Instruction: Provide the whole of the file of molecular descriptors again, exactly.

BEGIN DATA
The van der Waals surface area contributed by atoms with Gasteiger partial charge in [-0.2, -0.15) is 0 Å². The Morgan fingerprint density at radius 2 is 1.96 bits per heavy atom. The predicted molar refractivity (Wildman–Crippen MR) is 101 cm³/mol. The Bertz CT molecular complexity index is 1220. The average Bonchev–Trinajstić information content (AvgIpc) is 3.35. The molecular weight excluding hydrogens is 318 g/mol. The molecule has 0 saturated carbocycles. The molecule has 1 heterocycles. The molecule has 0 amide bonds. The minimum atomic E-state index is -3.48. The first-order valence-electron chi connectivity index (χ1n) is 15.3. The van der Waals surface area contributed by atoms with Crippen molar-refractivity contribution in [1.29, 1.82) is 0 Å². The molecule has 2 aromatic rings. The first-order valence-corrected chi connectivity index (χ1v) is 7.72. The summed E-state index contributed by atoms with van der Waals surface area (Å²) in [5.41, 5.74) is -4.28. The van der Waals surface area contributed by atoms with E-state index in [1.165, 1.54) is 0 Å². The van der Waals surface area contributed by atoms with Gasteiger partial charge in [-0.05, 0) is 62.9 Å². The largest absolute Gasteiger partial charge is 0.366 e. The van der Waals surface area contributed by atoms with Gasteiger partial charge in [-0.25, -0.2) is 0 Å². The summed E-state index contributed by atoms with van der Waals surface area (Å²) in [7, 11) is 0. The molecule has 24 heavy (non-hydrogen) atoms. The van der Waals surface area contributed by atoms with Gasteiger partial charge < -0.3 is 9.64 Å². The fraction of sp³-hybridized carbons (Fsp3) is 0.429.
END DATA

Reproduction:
The van der Waals surface area contributed by atoms with Gasteiger partial charge in [-0.2, -0.15) is 0 Å². The Morgan fingerprint density at radius 2 is 1.96 bits per heavy atom. The predicted molar refractivity (Wildman–Crippen MR) is 101 cm³/mol. The Bertz CT molecular complexity index is 1220. The average Bonchev–Trinajstić information content (AvgIpc) is 3.35. The molecular weight excluding hydrogens is 318 g/mol. The molecule has 0 saturated carbocycles. The molecule has 1 heterocycles. The molecule has 0 amide bonds. The minimum atomic E-state index is -3.48. The first-order valence-electron chi connectivity index (χ1n) is 15.3. The van der Waals surface area contributed by atoms with Crippen molar-refractivity contribution in [1.29, 1.82) is 0 Å². The molecule has 2 aromatic rings. The first-order valence-corrected chi connectivity index (χ1v) is 7.72. The summed E-state index contributed by atoms with van der Waals surface area (Å²) in [5.41, 5.74) is -4.28. The van der Waals surface area contributed by atoms with E-state index in [1.165, 1.54) is 0 Å². The van der Waals surface area contributed by atoms with Gasteiger partial charge in [-0.05, 0) is 62.9 Å². The largest absolute Gasteiger partial charge is 0.366 e. The van der Waals surface area contributed by atoms with Gasteiger partial charge in [-0.25, -0.2) is 0 Å². The summed E-state index contributed by atoms with van der Waals surface area (Å²) in [7, 11) is 0. The molecule has 24 heavy (non-hydrogen) atoms. The van der Waals surface area contributed by atoms with Gasteiger partial charge < -0.3 is 9.64 Å². The fraction of sp³-hybridized carbons (Fsp3) is 0.429.